I recognize that some people are just more comfortable not engaging in politics at all. They don’t see any use for it, or have written-off all politicians as crooks and liars, so they have no interest. Inevitably, they will have a complaint, like everyone does, about a law, a tax, a surcharge, etc. Waiting until after the damage is done before becoming interested ensures that they will always have something to complain about.

  7. Kids do grow and change. My own offspring is showing interest in all kinds of things I despaired of him ever caring about, so keep hope alive!

    For myself, interest in history has always been in people’s individual stories. The War of 1812 was a big yawn to me, but the story of Dolley Madison saving the portrait of George Washington as she fled Washington sparked my curiosity. Also, as we get older, time shrinks. I remember hearing about the Holocaust, but jeez, that was ancient history, DECADES before I was even born. Now – thirty or forty or even fifty years ago seems like just yesterday. 😉
    Beverly Diehl recently posted..Babies Come From Armpits & Other Sex MythsMy Profile

    1. Hi Beverly,

      “Keep hope alive!” <== said in my best Jessie Jackson impression voice. Yes, our children can surprise us. My daughter learns of some issues from the various student advocacy groups at college. Most leaflets and fliers end up littering the pavement, but sometimes they are picked up and read. The personal story is a powerful draw for me as well. I suppose that's why I enjoy biographies. As for time shrinking with age... oh boy, does it ever!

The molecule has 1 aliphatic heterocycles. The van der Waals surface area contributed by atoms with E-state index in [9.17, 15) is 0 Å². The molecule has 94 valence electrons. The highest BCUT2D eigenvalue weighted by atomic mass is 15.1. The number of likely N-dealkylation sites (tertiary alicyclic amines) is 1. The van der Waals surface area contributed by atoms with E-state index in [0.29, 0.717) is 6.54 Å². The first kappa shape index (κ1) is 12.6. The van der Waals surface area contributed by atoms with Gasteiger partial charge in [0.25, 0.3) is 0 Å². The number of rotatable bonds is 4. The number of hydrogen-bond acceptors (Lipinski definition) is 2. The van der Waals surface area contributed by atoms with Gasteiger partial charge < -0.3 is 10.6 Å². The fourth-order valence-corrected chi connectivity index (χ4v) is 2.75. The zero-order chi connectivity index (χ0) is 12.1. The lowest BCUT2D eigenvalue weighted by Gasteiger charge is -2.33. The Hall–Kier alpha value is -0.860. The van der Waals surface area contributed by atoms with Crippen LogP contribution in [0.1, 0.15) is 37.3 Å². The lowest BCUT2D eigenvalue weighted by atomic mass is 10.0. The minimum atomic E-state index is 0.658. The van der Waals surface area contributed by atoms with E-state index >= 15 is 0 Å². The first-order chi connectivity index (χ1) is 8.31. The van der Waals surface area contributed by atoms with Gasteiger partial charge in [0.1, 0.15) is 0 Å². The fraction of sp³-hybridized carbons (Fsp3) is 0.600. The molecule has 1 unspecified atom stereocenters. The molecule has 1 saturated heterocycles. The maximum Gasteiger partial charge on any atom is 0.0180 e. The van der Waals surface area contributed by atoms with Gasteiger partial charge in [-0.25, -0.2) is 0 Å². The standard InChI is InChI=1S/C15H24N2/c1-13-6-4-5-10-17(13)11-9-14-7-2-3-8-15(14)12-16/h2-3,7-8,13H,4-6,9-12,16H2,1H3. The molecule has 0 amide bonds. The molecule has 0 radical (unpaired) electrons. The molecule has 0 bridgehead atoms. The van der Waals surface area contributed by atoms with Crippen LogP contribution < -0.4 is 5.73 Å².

8. I was surprised my children never learned about Wounded Knee in school. There are so many holes in education. I oft wonder if it’s because of time or is the teacher, or maybe because there is too much to cover? Then I think about today’s news (which is what I call low or non-fat). After living several years in the UK, I learned the US news is limited, which probably explains why I continue to read the BBC website for a global persecutive. Then there is the delta in what my husband learned in school (he is a Brit) and what I did – very different. But I digress. I am still surprised at the curriculum and what I learned and what my kids are learning. Did you ever see Freedom Writers? It is a movie based on a story, but what stuck with me is the movie version claimed the students hadn’t learned anything about the Holocaust. Scary, but I suspect it’s true in many cases. Another great post, Ray.
    Brenda recently posted..Letter From My ChildhoodMy Profile

    1. Hi Brenda,

      I think all three of the reasons that you mentioned contribute to “the hole”, but time and too much to cover are probably the main culprits.

      The news in the US is limited and opinion based. It’s difficult to find an outlet that even tries to report the news without an agenda or a slant. I’ve never lived abroad like you, but I enjoy some of the international outlets like the BBC and Al Jazeera. I was amused by all of the fuss surrounding the recent purchase of Current TV. I’d wager that most of the people who were up-in-arms had never watched Al Jazeera English which is available on YouTube and elsewhere. They really do a good job of news reporting.

      I haven’t seen Freedom Writers, but it’s available on Netflix Instant, so I’ve added it to my queue. Thanks.